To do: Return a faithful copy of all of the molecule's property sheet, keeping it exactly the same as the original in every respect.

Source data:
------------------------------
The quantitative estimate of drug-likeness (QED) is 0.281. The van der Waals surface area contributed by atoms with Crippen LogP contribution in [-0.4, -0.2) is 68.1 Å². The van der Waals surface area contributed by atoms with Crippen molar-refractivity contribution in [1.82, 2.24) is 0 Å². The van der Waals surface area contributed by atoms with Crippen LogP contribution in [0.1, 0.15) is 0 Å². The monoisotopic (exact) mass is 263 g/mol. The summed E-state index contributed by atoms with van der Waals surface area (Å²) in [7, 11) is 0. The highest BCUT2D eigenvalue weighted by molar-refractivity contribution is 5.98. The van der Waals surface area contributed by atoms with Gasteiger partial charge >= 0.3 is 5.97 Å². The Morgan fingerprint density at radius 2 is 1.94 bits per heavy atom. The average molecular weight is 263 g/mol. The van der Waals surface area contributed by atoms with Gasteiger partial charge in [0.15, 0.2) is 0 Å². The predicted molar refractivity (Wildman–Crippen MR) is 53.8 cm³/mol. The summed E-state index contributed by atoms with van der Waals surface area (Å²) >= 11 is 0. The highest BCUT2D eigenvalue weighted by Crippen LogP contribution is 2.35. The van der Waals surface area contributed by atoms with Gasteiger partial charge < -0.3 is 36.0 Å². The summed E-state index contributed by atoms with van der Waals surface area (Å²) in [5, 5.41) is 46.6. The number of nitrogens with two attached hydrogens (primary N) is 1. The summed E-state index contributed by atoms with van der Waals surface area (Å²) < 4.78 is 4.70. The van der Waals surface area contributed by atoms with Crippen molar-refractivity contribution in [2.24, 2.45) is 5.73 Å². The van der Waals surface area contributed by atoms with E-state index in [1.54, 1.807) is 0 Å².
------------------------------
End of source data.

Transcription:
The quantitative estimate of drug-likeness (QED) is 0.281. The van der Waals surface area contributed by atoms with Crippen LogP contribution in [-0.4, -0.2) is 68.1 Å². The van der Waals surface area contributed by atoms with Crippen molar-refractivity contribution in [1.82, 2.24) is 0 Å². The van der Waals surface area contributed by atoms with Crippen LogP contribution in [0.1, 0.15) is 0 Å². The monoisotopic (exact) mass is 263 g/mol. The summed E-state index contributed by atoms with van der Waals surface area (Å²) in [7, 11) is 0. The highest BCUT2D eigenvalue weighted by molar-refractivity contribution is 5.98. The van der Waals surface area contributed by atoms with Gasteiger partial charge >= 0.3 is 5.97 Å². The Morgan fingerprint density at radius 2 is 1.94 bits per heavy atom. The average molecular weight is 263 g/mol. The van der Waals surface area contributed by atoms with Gasteiger partial charge in [0.15, 0.2) is 0 Å². The predicted molar refractivity (Wildman–Crippen MR) is 53.8 cm³/mol. The summed E-state index contributed by atoms with van der Waals surface area (Å²) >= 11 is 0. The highest BCUT2D eigenvalue weighted by Crippen LogP contribution is 2.35. The van der Waals surface area contributed by atoms with Gasteiger partial charge < -0.3 is 36.0 Å². The summed E-state index contributed by atoms with van der Waals surface area (Å²) in [5, 5.41) is 46.6. The number of nitrogens with two attached hydrogens (primary N) is 1. The summed E-state index contributed by atoms with van der Waals surface area (Å²) < 4.78 is 4.70. The van der Waals surface area contributed by atoms with Crippen molar-refractivity contribution in [2.24, 2.45) is 5.73 Å². The van der Waals surface area contributed by atoms with E-state index in [1.54, 1.807) is 0 Å².